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I love the landscape here, it would be fantastic to be able to do the trip in a hot air balloon and shoot straight down on the water systems, the rivers and ponds and paths made by the hippos and elephants.

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We did see a lot of wildlife, especially elephants and this great herd of buffalo. Though I was surprised at the vast tracts of land that just appear to be empty.

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We did see one bush fire from the air, possibly caused by the lightening we saw last night and there are huge areas that have been badly burnt in the past.

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The hour long flight disappeared very quickly and far too soon we were flying over the town of Maun and landing back at the airport. It was a great flight and I am so glad i did it. Photos were a bit crap though !

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Surprisingly we found those who did not fly in a bar over the road from the airport, so we joined them for a quick beer before heading off to Sedia Camp just out of town, our home for the night. The campsite was dry and arid, but had a great swimming pool and a bar with free wifi ! I manged to get off three blog posts that I had pre-written along with a whole bunch of emails, which was just perfect! It was another late night – into bed at 9:30

Hip hip hippos

Days 283-285, Saturday-Monday 13-15 October 2012 – Guma Camps, Botswana

In an (now failed) effort to catch up before the next tour starts this is three day post – warning, this is a mega post!

After going to bed early last night for some quiet contemplation I ended up with a lousy sleep. I did not get to sleep fast enough to beat the snorers and then it rained in the middle of the night and we had to get up to get washing in and put the rain cover on the tent. There was quite a bit of frantic activity in the camp site as we were all caught unawares. It was a brief shower and by the time we were sorted it had finished – oh well.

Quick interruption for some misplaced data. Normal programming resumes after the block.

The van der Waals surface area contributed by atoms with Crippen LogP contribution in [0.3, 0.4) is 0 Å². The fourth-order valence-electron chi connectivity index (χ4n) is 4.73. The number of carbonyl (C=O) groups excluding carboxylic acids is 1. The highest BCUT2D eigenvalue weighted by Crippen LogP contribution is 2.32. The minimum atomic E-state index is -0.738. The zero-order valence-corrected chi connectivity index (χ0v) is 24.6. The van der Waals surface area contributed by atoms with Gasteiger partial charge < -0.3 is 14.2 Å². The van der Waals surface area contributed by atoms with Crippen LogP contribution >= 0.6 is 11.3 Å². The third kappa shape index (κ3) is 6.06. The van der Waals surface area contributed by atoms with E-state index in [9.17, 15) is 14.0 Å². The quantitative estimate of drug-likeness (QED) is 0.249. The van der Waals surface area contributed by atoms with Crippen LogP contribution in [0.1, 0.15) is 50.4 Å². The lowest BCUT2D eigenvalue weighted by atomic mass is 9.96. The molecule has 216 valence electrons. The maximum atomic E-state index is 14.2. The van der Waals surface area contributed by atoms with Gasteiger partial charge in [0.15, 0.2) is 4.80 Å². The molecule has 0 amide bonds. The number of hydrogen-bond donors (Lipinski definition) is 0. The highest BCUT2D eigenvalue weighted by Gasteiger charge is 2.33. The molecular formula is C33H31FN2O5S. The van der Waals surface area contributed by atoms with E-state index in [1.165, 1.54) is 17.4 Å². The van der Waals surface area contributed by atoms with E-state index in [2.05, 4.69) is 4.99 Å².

I stayed in bed till 8:00 as we are not leaving camp until 11:30. It is an overcast and warm day, not great for photography at all so I wandered the camp site and took some photos of the various toilets and showers; it is all very unique and quite special. Especially the throne that overlooks the Okovango river. As I was standing on the bank looking out over the river I could see a couple of hippos briefly raising their snouts out of the water to grab a breath before sinking back below the surface in their slumber. A great spot to sit quietly for a while, definitely do not need the newspaper here! Ngepi camp is definitely my favourite so far and it is a shame we only had one short night here, I would rather have done a down day here rather than in Swapokmund.

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The drive from Ngepi to the border with Botswana is only a few minutes and we were through the Mohembo border post in a few minutes and into country number three. There are a lot more mud brick houses in Botswana and there are more donkeys than I have ever seen in my life grazing on the road sides, another fraught day of driving for our driver, Will.

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We stopped in the town of Satwe to try and get some lunch but the supermarket was almost dry of take out foods so we jumped back in the truck and had another road side lunch.

At 3:00 we parked the truck in a dusty little town – Etsha 13, there are 16 towns along the edge of the Kavango that were close to military bases and they are named Etsha 1 – 16. We offloaded three nights worth of gear into an old 4WD truck which then took us on the rough and sandy 10km drive to Guma Lagoon camp, our home for the night.